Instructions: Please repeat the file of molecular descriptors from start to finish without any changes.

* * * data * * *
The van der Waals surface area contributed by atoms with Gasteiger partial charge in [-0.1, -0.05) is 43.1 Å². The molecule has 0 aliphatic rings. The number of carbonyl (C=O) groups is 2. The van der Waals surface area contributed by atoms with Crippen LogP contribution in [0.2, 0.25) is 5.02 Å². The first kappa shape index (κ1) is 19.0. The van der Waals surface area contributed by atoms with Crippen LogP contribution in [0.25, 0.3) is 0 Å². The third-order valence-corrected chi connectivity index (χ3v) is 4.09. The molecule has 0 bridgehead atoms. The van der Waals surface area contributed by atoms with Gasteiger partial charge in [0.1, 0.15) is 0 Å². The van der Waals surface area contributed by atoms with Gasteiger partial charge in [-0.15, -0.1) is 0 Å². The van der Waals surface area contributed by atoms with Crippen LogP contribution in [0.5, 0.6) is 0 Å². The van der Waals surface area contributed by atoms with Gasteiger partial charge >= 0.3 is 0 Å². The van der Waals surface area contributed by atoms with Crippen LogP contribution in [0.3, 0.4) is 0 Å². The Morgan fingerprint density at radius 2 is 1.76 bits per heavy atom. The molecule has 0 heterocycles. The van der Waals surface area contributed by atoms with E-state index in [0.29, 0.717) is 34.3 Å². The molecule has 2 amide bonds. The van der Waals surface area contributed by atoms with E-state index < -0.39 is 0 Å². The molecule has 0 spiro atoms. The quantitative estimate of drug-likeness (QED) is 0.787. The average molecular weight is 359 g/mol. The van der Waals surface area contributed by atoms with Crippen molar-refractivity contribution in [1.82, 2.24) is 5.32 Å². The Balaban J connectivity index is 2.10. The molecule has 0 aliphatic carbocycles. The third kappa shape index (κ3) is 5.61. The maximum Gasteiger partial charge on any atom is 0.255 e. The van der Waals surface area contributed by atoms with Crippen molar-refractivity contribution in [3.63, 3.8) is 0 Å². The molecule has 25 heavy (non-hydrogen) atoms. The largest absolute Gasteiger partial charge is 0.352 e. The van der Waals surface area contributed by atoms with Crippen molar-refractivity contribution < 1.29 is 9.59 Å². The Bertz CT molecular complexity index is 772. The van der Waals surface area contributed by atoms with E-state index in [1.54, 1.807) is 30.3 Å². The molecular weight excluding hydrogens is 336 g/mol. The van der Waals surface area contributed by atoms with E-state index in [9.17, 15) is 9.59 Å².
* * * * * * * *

The van der Waals surface area contributed by atoms with Gasteiger partial charge in [-0.1, -0.05) is 43.1 Å². The molecule has 0 aliphatic rings. The number of carbonyl (C=O) groups is 2. The van der Waals surface area contributed by atoms with Crippen LogP contribution in [0.2, 0.25) is 5.02 Å². The first kappa shape index (κ1) is 19.0. The van der Waals surface area contributed by atoms with Crippen LogP contribution in [0.25, 0.3) is 0 Å². The third-order valence-corrected chi connectivity index (χ3v) is 4.09. The molecule has 0 bridgehead atoms. The van der Waals surface area contributed by atoms with Gasteiger partial charge in [0.1, 0.15) is 0 Å². The van der Waals surface area contributed by atoms with Gasteiger partial charge in [-0.15, -0.1) is 0 Å². The van der Waals surface area contributed by atoms with Crippen LogP contribution in [0.5, 0.6) is 0 Å². The van der Waals surface area contributed by atoms with Gasteiger partial charge >= 0.3 is 0 Å². The van der Waals surface area contributed by atoms with Crippen LogP contribution in [0.3, 0.4) is 0 Å². The Morgan fingerprint density at radius 2 is 1.76 bits per heavy atom. The molecule has 0 heterocycles. The van der Waals surface area contributed by atoms with E-state index in [0.29, 0.717) is 34.3 Å². The molecule has 2 amide bonds. The van der Waals surface area contributed by atoms with E-state index < -0.39 is 0 Å². The molecule has 0 spiro atoms. The quantitative estimate of drug-likeness (QED) is 0.787. The average molecular weight is 359 g/mol. The van der Waals surface area contributed by atoms with Crippen molar-refractivity contribution in [1.82, 2.24) is 5.32 Å². The Balaban J connectivity index is 2.10. The molecule has 0 aliphatic carbocycles. The third kappa shape index (κ3) is 5.61. The maximum Gasteiger partial charge on any atom is 0.255 e. The van der Waals surface area contributed by atoms with Crippen molar-refractivity contribution in [3.63, 3.8) is 0 Å². The molecule has 25 heavy (non-hydrogen) atoms. The largest absolute Gasteiger partial charge is 0.352 e. The van der Waals surface area contributed by atoms with Crippen molar-refractivity contribution < 1.29 is 9.59 Å². The Bertz CT molecular complexity index is 772. The van der Waals surface area contributed by atoms with E-state index in [1.54, 1.807) is 30.3 Å². The molecular weight excluding hydrogens is 336 g/mol. The van der Waals surface area contributed by atoms with E-state index in [9.17, 15) is 9.59 Å².